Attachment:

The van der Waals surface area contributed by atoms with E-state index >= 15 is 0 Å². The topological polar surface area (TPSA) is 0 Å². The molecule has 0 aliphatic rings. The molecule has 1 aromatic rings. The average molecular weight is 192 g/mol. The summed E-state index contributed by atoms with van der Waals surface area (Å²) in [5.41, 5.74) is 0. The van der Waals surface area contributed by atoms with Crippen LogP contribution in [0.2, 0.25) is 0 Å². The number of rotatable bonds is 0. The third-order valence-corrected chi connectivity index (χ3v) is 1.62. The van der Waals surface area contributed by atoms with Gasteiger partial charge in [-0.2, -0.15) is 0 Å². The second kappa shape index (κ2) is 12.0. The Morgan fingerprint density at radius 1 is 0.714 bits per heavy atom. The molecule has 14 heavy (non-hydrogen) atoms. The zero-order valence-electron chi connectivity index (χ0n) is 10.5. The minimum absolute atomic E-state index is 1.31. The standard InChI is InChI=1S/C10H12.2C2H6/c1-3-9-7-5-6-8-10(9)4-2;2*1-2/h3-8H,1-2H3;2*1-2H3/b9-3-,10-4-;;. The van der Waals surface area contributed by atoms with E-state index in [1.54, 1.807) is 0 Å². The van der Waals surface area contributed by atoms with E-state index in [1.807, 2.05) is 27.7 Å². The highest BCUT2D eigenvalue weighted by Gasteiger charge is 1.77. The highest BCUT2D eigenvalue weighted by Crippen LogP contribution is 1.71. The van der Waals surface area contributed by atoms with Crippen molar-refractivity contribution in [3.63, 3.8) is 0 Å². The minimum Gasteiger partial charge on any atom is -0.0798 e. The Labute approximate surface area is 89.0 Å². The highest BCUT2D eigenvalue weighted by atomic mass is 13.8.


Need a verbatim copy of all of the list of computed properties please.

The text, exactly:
The van der Waals surface area contributed by atoms with E-state index >= 15 is 0 Å². The topological polar surface area (TPSA) is 0 Å². The molecule has 0 aliphatic rings. The molecule has 1 aromatic rings. The average molecular weight is 192 g/mol. The summed E-state index contributed by atoms with van der Waals surface area (Å²) in [5.41, 5.74) is 0. The van der Waals surface area contributed by atoms with Crippen LogP contribution in [0.2, 0.25) is 0 Å². The number of rotatable bonds is 0. The third-order valence-corrected chi connectivity index (χ3v) is 1.62. The van der Waals surface area contributed by atoms with Gasteiger partial charge in [-0.2, -0.15) is 0 Å². The second kappa shape index (κ2) is 12.0. The Morgan fingerprint density at radius 1 is 0.714 bits per heavy atom. The molecule has 14 heavy (non-hydrogen) atoms. The zero-order valence-electron chi connectivity index (χ0n) is 10.5. The minimum absolute atomic E-state index is 1.31. The standard InChI is InChI=1S/C10H12.2C2H6/c1-3-9-7-5-6-8-10(9)4-2;2*1-2/h3-8H,1-2H3;2*1-2H3/b9-3-,10-4-;;. The van der Waals surface area contributed by atoms with E-state index in [1.54, 1.807) is 0 Å². The van der Waals surface area contributed by atoms with E-state index in [1.807, 2.05) is 27.7 Å². The highest BCUT2D eigenvalue weighted by Gasteiger charge is 1.77. The highest BCUT2D eigenvalue weighted by Crippen LogP contribution is 1.71. The van der Waals surface area contributed by atoms with Crippen molar-refractivity contribution in [3.63, 3.8) is 0 Å². The minimum Gasteiger partial charge on any atom is -0.0798 e. The Labute approximate surface area is 89.0 Å². The highest BCUT2D eigenvalue weighted by atomic mass is 13.8.